Interview: Navman's Colin Holloway on the future for GPS satnav devices

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navman_n60i-interview.jpgOne of the themes at this year’s 3GSM show in Barcelona was mobile navigation, buoyed by the fact that GPS is making its way into mobile phones, along with the mapping and applications to make use of it. Naturally, every company in this area reckons mobile navigation’s going to be huge.

So where does this leave traditional Portable Navigation Devices (PNDs) of the sort made by Garmin, TomTom and Navman? I talked to Colin Holloway from Navman to find out, and to see what the next big developments in this area are likely to be.

What’s driving the satnav market at the moment?

Well, to give some perspective, there are 93 brands in this market across Europe, and 450-500 products, so it’s furiously competitive. And the top three – Garmin, TomTom and us – hold about 85% of that market, so it’s not a great place to be for the other 90 companies. But overall, there’s significant growth. Canalys is predicting 18 million sales this year, compared to 12 million last year, which is why so many people are coming into the market.

navpix.jpgFeatures? It’s difficult to differentiate, as the products are fairly standard. We’ve all got SiRFstar III and four-inch screens, etc. What’s been good for us has been NavPix, where we have a built-in camera in the devices that lets you take a photo of something, then it embeds the latitude and longitude in the metadata of the picure, and you can just touch the pic to navigate straight back to that location.

It allowed us to set up a website, NavPix.net, which is a community site for NavPix images, so people can upload and share their photos, and download other people’s. It’s been up for about eight months, and we have over 10,000 images on the site now, ranging from the Eiffel Tower and Ayers Rock to little bars in Brussels and cafes in London. That’s where the appeal is – people’s recommendations of niche stuff.

It seems satnav has crossed over some kind of line, from gadgety early adopters to more mainstream drivers.

Yes, definitely. Overall, if we as an industry are going to sell 18 million units to 250 million people in Europe, we’re not far off 10% penetration. This product is selling more than DVD players, so it’s very popular. It’s reached that Eureka moment, where people get in the car, turn it on, and get a nice experience.

Mapping and interfaces have got so much better in the last 2-3 years, with 3D mapping coming in. Also features like safety cameras and traffic are starting to come in. Live information is essential, rather than the traditional having data in the device that immediately goes out of date.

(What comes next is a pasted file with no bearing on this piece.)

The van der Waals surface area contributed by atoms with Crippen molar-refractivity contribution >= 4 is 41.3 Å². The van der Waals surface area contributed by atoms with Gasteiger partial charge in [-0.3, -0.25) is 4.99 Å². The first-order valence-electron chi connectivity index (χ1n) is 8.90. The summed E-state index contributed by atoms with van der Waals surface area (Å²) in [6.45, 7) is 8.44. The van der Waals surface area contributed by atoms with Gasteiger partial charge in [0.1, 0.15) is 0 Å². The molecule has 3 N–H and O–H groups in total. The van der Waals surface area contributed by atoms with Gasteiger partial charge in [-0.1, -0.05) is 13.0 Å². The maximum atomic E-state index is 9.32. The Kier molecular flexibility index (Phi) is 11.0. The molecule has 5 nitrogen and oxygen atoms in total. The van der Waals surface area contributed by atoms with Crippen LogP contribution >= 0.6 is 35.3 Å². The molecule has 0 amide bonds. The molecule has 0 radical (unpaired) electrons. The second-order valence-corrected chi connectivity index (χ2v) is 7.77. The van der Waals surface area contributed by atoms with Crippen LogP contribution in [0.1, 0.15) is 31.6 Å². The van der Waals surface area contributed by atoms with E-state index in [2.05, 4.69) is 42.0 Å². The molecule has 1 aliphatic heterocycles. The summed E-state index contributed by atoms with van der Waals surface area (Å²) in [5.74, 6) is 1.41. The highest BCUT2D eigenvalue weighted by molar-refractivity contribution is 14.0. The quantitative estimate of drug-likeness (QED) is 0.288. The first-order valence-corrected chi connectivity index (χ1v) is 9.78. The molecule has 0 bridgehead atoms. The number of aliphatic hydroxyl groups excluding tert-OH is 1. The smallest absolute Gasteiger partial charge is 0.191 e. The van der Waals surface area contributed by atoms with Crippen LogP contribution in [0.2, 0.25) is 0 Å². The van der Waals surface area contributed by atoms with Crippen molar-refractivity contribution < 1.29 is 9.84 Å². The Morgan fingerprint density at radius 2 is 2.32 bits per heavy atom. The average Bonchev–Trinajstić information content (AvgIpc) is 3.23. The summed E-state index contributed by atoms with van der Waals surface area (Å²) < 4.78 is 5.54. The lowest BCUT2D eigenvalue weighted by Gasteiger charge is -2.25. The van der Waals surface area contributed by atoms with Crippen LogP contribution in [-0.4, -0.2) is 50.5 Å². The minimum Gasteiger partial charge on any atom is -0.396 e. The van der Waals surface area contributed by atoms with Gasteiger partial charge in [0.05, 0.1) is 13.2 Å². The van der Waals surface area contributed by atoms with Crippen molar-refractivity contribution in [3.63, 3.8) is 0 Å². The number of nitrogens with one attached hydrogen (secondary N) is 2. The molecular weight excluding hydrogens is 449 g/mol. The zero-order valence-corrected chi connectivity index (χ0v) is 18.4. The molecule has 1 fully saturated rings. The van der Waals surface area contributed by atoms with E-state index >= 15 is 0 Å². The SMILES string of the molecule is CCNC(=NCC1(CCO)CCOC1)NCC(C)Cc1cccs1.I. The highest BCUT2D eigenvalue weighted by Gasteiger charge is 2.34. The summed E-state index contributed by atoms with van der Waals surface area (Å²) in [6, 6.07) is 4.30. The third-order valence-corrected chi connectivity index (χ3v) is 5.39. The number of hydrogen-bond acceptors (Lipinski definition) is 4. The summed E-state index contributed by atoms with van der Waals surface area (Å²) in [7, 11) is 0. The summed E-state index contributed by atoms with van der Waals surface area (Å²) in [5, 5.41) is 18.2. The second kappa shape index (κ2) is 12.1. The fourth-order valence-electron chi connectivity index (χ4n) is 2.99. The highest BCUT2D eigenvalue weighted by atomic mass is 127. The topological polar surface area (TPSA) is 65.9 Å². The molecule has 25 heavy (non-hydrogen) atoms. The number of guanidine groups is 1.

We’ve got a product called Travel Assist S60 Edition which works for Symbian phones, where it accesses a server so the data can be dynamic.

travelassist.jpgIs mobile a threat to your core business though, if people start navigating with their phones rather than with standalone PNDs?

Well, if you look at Canalys’ data, they predict that in two years PNDs will still be 80% of the market. I do think the smartphone side will take off, as you’ll probably find people like Vodafone and O2 giving away GPS with their devices.

That said, there’s no question that things need to be fit-for-purpose. I’ve used lots of smartphone solutions for GPS, and while it’s great having an all-in-one device, there’s the odd occasion where you really wish you had a dedicated device. Say you’ve got a GPS signal coming into your smartphone, and at a crucial turning your mate rings, and you’re left wondering whether to turn left or right!

I come from Palm, which was the classic case of a company constantly converging devices. We used to make smartphones with MP3 players, video players, GPS, email… everything built in. And while in some ways that’s great, to take music as an example, a smartphone might have 3GB of space for music, but people want 40GB these days.

What I think you’ll find in our market, is people will have GPS on one device, like a smartphone, so they can go into London on the train, flick the GPS on and navigate to wherever they’re going on foot. But when you’re in the car, you’ll want a bigger more fit-for-purpose device, with a larger screen and speaker.

If it’s hard to differentiate between different PNDs now, how do you see them improving in the future?

The first thing is design. Look at what’s happened with mobile phones like the LG Chocolate and Motorola RAZR. Design is very important in the sales for these products, and you’ve seen that in the evolution of our product too, with slimmed-down devices like our N40 and N60.

What you really want is for people to take these things and stick them in their pockets when leaving their car, firstly so they can navigate in pedestrian mode, and secondly for security reasons.

In terms of features, it probably comes down to more connected information, with things like safety-camera downloads, dynamic POIs and so on. I don’t know if there’s a great deal more that can be done on the technology side.

navman_f20-interview.jpgIs price a big deal in persuading people which PND to buy, or are other features coming into it, like entertainment?

Price is a huge influence at the moment. If you look at the sub-£200 category, that’s about 40% of the market. Entry-level products like the Navman F20 and the TomTom One have really captured the consumer.

What doesn’t drive the market is things like MP3 though. Every car in the world has a car stereo, so why on earth do you want MP3 built into your GPS system?! If you look at trends in the MP3 market, there’s no growth in that market. There’s always a danger that people will stick a feature in a product just because they can.

Stuart Dredge